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The San Francisco library has a green roof and LEED gold status Urban Planning

When Hacker Architects redesigned a historic branch library in San Francisco’s southeast Bayview district in 2013, the company wanted to ensure that the building continued to serve as an educational and community space for the region. As such, additional sustainability measures have been included to support the library’s environmental goals, but also to act as a teaching tool for the community.

Bus drives past a wooden library with several windows

The library replaced an original building on the same site and features green design elements such as solar panels and a lush green roof that has received LEED Gold certification. Despite its modern, sustainable technologies, the project honors its history and celebrates local culture and community in its design.

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On the left, people walk into a wooden library. On the right the green roof of a library building.
People sitting on wooden bench outside a wooden library

In the middle of the library, an interior courtyard provides natural ventilation and light, while visitors enjoy views of an urban garden. Floor-to-ceiling windows let daylight deeper into the building. The green roof of the library is also visible from the inside. The vegetation, mainly native grasses and perennials, on the roof filters out the rainwater, while the electricity on site is generated by solar panels. In addition, a natural ventilation system inside ensures a pleasant temperature throughout the interior.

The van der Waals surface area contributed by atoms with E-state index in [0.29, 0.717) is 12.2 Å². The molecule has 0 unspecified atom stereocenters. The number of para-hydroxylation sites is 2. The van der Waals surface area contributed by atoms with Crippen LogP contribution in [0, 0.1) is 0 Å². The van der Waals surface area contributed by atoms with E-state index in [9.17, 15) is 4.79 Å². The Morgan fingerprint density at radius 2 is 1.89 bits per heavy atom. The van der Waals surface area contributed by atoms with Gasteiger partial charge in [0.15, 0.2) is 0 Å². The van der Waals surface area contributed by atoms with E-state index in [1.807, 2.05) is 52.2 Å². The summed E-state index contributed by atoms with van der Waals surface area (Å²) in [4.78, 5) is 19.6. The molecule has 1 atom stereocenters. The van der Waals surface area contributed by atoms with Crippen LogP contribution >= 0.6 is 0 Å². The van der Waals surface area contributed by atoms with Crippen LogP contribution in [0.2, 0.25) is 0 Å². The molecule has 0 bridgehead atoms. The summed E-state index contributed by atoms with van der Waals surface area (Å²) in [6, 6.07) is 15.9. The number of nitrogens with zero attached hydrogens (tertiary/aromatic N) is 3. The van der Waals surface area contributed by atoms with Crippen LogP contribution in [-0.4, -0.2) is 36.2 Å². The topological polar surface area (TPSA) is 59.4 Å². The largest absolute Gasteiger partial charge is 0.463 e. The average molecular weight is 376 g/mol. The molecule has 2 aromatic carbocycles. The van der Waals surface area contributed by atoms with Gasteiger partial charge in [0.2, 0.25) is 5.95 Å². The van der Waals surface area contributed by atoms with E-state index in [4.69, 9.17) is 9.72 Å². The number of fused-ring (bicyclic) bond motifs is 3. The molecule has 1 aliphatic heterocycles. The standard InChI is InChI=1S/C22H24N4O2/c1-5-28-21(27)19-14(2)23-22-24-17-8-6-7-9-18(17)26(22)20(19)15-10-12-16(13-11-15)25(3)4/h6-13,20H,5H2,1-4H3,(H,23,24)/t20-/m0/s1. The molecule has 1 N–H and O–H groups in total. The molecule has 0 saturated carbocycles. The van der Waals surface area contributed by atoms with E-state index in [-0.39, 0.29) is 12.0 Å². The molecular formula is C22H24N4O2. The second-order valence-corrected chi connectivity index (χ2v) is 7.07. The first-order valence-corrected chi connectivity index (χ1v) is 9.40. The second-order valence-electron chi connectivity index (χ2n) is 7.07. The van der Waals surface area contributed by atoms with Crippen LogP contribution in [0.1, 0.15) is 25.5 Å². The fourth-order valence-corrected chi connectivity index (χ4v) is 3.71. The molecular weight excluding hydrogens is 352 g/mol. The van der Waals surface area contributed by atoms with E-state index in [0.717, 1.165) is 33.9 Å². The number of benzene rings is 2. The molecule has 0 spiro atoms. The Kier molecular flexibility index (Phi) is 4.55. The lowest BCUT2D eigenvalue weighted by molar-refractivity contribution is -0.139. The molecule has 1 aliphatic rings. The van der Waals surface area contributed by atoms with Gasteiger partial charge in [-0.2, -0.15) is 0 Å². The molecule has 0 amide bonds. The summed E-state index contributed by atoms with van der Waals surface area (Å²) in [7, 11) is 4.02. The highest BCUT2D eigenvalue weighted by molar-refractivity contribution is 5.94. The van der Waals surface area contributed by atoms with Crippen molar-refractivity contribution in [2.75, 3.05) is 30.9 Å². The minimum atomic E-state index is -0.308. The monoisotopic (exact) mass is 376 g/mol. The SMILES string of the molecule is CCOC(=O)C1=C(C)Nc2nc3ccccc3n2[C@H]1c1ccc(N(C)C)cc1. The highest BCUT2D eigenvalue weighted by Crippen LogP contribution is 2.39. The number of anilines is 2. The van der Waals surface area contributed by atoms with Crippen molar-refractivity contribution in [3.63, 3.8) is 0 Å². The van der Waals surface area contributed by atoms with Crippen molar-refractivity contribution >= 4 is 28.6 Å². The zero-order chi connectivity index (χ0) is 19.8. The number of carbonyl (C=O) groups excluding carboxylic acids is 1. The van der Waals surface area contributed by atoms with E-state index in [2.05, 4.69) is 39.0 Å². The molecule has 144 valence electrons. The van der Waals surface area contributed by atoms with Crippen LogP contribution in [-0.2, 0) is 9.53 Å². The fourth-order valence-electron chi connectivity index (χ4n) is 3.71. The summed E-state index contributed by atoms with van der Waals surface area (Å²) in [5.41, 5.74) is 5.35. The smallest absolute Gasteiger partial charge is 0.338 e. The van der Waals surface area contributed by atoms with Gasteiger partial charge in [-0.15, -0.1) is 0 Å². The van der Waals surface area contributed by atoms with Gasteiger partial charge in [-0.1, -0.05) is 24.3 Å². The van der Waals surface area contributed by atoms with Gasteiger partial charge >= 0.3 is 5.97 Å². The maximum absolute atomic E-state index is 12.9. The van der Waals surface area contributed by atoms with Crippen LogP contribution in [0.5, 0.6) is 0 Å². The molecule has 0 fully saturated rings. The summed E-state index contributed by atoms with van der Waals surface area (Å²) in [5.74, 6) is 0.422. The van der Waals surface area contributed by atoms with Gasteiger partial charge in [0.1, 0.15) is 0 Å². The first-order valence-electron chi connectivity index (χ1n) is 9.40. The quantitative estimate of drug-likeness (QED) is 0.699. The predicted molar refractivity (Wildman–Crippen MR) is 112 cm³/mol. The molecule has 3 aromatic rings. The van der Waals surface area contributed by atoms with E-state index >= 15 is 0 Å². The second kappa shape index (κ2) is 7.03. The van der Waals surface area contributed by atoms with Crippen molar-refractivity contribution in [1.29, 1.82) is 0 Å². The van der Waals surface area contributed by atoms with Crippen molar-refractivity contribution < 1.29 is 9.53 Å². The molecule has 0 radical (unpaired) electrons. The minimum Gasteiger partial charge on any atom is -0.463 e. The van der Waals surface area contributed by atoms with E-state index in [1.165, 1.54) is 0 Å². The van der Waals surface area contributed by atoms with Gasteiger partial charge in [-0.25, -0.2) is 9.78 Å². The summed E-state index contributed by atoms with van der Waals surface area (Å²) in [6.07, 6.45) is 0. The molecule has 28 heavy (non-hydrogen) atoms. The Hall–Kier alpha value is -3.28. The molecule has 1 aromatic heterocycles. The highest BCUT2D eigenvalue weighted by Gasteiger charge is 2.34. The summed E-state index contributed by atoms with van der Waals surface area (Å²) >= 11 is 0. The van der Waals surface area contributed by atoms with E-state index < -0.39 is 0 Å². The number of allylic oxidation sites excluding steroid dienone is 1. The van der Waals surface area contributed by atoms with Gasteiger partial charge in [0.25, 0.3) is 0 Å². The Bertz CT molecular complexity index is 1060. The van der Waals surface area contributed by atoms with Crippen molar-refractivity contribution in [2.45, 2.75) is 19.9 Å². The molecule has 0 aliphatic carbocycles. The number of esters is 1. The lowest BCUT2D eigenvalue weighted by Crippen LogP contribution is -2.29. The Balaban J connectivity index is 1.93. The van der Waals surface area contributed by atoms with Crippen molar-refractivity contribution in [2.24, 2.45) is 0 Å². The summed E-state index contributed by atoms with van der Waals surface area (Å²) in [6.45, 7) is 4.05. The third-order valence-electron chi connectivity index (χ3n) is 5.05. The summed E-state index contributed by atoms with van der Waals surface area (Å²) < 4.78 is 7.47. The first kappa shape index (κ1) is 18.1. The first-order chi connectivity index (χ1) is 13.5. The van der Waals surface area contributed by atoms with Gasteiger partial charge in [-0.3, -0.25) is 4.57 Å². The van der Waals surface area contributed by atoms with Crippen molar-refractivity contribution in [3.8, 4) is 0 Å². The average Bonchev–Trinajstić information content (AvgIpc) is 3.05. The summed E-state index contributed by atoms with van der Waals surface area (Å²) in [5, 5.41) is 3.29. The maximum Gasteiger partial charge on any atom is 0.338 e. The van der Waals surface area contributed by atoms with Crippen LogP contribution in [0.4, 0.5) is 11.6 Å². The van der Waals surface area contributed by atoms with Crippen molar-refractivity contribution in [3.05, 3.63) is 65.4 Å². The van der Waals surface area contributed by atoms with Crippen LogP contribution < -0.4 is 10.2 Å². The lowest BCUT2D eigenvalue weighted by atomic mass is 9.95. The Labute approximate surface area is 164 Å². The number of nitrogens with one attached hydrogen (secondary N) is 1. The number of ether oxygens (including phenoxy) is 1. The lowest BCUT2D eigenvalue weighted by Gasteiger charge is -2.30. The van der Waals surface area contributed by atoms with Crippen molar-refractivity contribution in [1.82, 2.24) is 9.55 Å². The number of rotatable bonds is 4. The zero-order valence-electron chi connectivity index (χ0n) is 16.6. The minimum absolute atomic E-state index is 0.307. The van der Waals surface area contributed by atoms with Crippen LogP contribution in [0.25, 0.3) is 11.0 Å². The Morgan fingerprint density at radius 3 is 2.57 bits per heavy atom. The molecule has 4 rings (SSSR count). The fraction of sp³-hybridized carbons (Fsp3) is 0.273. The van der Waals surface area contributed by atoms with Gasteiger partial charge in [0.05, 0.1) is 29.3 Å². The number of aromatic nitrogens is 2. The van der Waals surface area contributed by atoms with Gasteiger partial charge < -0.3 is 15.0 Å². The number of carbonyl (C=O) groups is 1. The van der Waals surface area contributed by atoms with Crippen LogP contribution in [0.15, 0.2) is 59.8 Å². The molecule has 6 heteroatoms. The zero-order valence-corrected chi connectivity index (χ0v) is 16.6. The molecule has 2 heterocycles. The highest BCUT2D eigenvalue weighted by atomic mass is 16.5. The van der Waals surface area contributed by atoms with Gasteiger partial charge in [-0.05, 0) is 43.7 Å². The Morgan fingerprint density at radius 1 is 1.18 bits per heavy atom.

Reception in a bright library with glass walls
Groups of people at tables in a library

The 9,000-square-meter library was renamed in 2015 to commemorate Linda Brooks-Burton, who served as the branch’s primary librarian from 1995 to 2011, the Bayview Footprints Network of Community Building Groups in 2007 and 2008. Brooks-Burton passed away unexpectedly in 2013, just a few months after the library was rebuilt.

Beige sofas near glass wall
Tree grows in the middle of a yard

The building received the Sustainability Award from the American Institute of Architects in San Francisco (Portland, Oregon) in 2013 and was recognized by the Library Journal as the New Landmark Library. Karin Payson Architecture and Design (KPa + d) was awarded the Kirby Ward Fitzpatrick Prize by the San Francisco Architectural Foundation for her role as an associated architect and interior designer for the project.

+ Hacker Architects

Photography by Bruce Damonte about Hacker Architects

Solar panels on a roof

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